I hope you enjoyed reading this article and that you learned a lot. Let’s quickly recap: through this article series you learned to ask for a table, read and comprehend the menu, order food, request minor modifications, talk about whether you liked the food or not and, finally, ask for the bill. Even more importantly, you learned about the Akkusative case, which is a foundational element of the German language (good job!!). You also learned about German articles (definite and indefinite), which change based on the case. All these Grammar topics will help you as you progress through your German language learning journey. If you’d like to amplify that journey with a personalized lesson plan and one-on-one online instruction, then you’ve come to the right spot! To see if our approach will help you surpass your German language goals quickly, sign up for a FREE trial lesson here.


Alt – old

Bestellen – To order

Bitte – please

Brauchen – to need

Das Essen ist kalt – The food is cold

Das Essen war (sehr) lecker – The food was (very) delicious

Das Essen war nicht gut. – The food wasn’t good.

Der Schweinebraten ist lecker. – The roast pork is delicious.

Die Nudeln sind hart. – The noodles are hard.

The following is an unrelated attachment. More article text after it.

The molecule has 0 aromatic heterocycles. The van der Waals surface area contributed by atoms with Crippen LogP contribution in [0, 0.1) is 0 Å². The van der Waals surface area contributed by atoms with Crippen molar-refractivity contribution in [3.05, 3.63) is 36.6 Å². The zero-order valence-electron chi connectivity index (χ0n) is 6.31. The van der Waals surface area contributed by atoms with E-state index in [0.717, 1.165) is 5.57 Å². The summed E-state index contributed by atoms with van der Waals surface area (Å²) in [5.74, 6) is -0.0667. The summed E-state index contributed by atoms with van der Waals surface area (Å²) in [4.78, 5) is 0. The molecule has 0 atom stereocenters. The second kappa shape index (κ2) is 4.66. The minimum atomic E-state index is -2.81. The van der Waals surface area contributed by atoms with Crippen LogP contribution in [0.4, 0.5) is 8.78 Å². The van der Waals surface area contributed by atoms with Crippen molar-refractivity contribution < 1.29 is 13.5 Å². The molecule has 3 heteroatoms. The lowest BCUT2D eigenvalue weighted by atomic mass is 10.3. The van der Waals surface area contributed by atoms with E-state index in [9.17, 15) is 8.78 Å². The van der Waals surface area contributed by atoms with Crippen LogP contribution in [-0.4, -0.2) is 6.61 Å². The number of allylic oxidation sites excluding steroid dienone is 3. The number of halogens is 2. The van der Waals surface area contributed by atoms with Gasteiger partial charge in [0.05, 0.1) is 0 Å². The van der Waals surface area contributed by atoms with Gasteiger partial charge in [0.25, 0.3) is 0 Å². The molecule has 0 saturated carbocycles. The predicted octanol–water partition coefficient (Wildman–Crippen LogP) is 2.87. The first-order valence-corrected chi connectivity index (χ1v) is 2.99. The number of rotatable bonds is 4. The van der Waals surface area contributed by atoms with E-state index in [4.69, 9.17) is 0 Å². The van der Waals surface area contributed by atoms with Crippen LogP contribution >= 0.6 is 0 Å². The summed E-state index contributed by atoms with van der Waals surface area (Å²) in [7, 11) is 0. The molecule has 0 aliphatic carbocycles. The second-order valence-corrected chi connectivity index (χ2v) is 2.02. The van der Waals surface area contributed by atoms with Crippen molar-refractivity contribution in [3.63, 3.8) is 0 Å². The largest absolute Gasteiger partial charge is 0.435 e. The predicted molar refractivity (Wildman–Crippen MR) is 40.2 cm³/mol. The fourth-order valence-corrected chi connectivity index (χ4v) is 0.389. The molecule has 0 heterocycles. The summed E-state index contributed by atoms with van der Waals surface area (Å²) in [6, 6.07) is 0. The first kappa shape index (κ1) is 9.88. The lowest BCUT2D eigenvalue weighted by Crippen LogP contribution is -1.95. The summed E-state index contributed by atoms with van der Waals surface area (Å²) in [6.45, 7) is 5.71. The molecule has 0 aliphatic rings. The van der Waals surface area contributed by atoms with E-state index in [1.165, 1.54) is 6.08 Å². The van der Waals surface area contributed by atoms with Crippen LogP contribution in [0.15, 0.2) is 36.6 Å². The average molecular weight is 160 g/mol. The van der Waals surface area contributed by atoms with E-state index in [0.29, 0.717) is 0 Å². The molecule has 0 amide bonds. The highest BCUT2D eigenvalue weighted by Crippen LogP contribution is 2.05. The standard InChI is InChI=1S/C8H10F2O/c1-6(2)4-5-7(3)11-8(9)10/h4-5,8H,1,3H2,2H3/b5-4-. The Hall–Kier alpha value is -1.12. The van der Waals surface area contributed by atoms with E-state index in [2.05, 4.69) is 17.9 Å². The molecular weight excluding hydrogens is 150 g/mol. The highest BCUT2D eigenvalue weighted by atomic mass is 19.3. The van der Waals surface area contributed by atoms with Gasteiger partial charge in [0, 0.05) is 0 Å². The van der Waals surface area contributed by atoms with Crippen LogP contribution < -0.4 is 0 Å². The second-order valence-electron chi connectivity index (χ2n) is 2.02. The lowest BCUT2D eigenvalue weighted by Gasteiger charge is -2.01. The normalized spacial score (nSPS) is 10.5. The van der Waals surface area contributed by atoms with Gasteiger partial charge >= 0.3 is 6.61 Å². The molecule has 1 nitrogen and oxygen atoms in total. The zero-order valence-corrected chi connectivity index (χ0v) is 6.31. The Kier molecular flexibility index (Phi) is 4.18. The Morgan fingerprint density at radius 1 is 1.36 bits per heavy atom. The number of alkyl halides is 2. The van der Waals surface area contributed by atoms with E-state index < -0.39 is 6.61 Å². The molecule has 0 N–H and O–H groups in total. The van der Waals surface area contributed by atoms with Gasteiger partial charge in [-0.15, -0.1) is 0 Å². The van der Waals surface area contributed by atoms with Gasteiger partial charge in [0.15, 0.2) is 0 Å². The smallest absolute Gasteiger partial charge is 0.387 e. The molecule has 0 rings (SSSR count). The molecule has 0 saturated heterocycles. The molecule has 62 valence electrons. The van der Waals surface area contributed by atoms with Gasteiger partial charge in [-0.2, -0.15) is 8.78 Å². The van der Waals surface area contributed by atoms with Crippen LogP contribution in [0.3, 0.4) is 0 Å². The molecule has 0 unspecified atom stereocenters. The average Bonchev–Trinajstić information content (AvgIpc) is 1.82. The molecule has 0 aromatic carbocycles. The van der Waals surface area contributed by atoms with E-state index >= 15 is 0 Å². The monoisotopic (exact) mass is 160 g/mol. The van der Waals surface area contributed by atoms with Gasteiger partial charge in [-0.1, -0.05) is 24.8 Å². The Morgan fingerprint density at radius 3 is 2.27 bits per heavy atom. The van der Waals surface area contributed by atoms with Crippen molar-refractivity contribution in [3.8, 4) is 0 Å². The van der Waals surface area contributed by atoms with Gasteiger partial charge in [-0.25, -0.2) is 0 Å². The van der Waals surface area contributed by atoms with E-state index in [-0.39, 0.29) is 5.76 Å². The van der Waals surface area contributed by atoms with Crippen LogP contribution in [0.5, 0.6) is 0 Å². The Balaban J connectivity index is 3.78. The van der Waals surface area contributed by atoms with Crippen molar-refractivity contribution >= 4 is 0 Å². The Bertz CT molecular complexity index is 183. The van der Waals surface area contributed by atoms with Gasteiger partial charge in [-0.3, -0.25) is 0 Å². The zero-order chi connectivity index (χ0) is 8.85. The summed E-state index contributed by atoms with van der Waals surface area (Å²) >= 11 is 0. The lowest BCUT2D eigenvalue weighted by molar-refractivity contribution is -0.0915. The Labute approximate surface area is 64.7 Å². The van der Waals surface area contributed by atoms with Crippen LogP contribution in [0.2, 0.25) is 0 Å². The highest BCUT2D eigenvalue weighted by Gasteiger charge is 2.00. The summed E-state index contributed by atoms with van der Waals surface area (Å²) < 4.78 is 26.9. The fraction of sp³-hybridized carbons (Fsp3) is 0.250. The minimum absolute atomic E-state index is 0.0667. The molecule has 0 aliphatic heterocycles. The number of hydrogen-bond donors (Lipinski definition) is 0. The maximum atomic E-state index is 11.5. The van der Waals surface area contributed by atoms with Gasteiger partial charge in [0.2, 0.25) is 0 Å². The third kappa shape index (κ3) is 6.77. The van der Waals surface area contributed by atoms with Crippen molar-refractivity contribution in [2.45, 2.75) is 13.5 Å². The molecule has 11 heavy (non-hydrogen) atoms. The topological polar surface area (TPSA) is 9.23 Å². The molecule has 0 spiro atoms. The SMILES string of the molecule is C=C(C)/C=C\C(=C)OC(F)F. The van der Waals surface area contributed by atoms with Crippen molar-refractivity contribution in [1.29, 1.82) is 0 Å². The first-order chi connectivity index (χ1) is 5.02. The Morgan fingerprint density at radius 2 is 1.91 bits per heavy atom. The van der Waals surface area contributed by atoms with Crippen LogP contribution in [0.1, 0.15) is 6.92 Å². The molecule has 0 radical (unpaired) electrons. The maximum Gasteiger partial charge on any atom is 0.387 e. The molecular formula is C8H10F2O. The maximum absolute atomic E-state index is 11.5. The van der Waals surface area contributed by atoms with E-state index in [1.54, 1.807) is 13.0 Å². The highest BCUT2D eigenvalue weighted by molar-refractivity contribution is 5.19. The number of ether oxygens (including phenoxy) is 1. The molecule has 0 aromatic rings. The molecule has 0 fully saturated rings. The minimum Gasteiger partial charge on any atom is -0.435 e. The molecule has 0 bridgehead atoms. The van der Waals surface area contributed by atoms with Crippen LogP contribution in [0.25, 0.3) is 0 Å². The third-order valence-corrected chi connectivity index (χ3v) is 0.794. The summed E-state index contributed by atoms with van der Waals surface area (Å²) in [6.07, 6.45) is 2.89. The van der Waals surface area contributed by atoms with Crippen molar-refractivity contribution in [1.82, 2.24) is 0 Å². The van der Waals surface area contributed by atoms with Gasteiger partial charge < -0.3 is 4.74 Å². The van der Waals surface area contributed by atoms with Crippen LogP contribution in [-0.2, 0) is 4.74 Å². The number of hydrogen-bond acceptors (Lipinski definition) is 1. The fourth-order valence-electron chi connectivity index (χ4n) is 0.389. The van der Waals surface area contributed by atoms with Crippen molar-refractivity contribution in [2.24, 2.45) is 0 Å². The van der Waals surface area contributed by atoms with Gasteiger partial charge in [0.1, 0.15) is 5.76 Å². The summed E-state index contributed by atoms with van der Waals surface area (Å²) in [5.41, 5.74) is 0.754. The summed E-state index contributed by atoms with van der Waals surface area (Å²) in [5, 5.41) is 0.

Die Rechnung bitte. – The bill please

Die Wiener Wurst ist warm – The Wiener Wurst is warm.

Dreimal das Wiener Schnitzel – The Wiener schnitzel three times

Du – You

Du bist – You are

Einen Moment noch, bitte – A moment, please.

Entschuldigung, ich brauche Olivenöl – Sorry, I need olive oil.

Entschuldigung, ich brauche Pfeffer. – Sorry, I need pepper.

Entschuldigung, ich brauche Salz. – Sorry, I need salt.

Er – He

Er ist alt – He is old

Er/Sie/Es ist – He/She/It is

Es – It

Es hat (sehr) gut geschmeckt. –  I liked the food (a lot).

Es hat nicht geschmeckt. – I didn’t like the food.

Es war nicht gut. – It wasn’t good.

Das Essen – food

Für – for

Für mich … bitte – For me…please

Groß – big, tall

Hart – hard

Hat es Ihnen geschmeckt? – Did you like it?

Ich – I

Ich bin – I am

Ich brauche noch einen Moment – I need one more moment.

Ich bräuchte Salz, bitte. – I would need salt please.

Ich hätte gern – I’d like to have

Ich hätte gern den gemischten Salat ohne Zwiebeln. – I’d like to have the mixed salad without onions.